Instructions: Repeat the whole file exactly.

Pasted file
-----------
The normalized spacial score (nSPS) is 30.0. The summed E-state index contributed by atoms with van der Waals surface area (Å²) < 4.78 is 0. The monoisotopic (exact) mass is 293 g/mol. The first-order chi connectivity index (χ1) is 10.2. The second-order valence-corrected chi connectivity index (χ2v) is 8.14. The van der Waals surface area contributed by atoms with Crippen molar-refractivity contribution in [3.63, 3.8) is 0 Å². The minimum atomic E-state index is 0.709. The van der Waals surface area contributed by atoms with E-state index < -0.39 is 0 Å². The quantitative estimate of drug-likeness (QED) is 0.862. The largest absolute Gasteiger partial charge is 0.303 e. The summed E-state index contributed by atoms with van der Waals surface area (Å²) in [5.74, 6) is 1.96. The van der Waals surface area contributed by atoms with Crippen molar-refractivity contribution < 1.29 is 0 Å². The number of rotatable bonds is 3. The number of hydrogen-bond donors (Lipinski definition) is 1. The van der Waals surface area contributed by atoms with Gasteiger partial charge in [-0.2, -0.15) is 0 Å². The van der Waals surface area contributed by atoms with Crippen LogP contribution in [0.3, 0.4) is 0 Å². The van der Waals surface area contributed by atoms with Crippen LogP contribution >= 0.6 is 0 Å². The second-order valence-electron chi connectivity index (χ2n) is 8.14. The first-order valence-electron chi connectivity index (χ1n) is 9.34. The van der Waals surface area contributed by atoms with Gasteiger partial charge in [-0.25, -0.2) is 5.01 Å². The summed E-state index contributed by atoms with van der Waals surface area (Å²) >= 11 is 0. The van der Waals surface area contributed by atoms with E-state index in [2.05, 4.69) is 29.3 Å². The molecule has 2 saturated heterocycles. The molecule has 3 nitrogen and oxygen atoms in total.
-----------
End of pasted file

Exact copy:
The normalized spacial score (nSPS) is 30.0. The summed E-state index contributed by atoms with van der Waals surface area (Å²) < 4.78 is 0. The monoisotopic (exact) mass is 293 g/mol. The first-order chi connectivity index (χ1) is 10.2. The second-order valence-corrected chi connectivity index (χ2v) is 8.14. The van der Waals surface area contributed by atoms with Crippen molar-refractivity contribution in [3.63, 3.8) is 0 Å². The minimum atomic E-state index is 0.709. The van der Waals surface area contributed by atoms with E-state index < -0.39 is 0 Å². The quantitative estimate of drug-likeness (QED) is 0.862. The largest absolute Gasteiger partial charge is 0.303 e. The summed E-state index contributed by atoms with van der Waals surface area (Å²) in [5.74, 6) is 1.96. The van der Waals surface area contributed by atoms with Crippen molar-refractivity contribution < 1.29 is 0 Å². The number of rotatable bonds is 3. The number of hydrogen-bond donors (Lipinski definition) is 1. The van der Waals surface area contributed by atoms with Gasteiger partial charge in [-0.2, -0.15) is 0 Å². The van der Waals surface area contributed by atoms with Crippen LogP contribution in [0.3, 0.4) is 0 Å². The van der Waals surface area contributed by atoms with Crippen LogP contribution >= 0.6 is 0 Å². The second-order valence-electron chi connectivity index (χ2n) is 8.14. The first-order valence-electron chi connectivity index (χ1n) is 9.34. The van der Waals surface area contributed by atoms with Gasteiger partial charge in [-0.25, -0.2) is 5.01 Å². The summed E-state index contributed by atoms with van der Waals surface area (Å²) >= 11 is 0. The van der Waals surface area contributed by atoms with E-state index in [2.05, 4.69) is 29.3 Å². The molecule has 2 saturated heterocycles. The molecule has 3 nitrogen and oxygen atoms in total.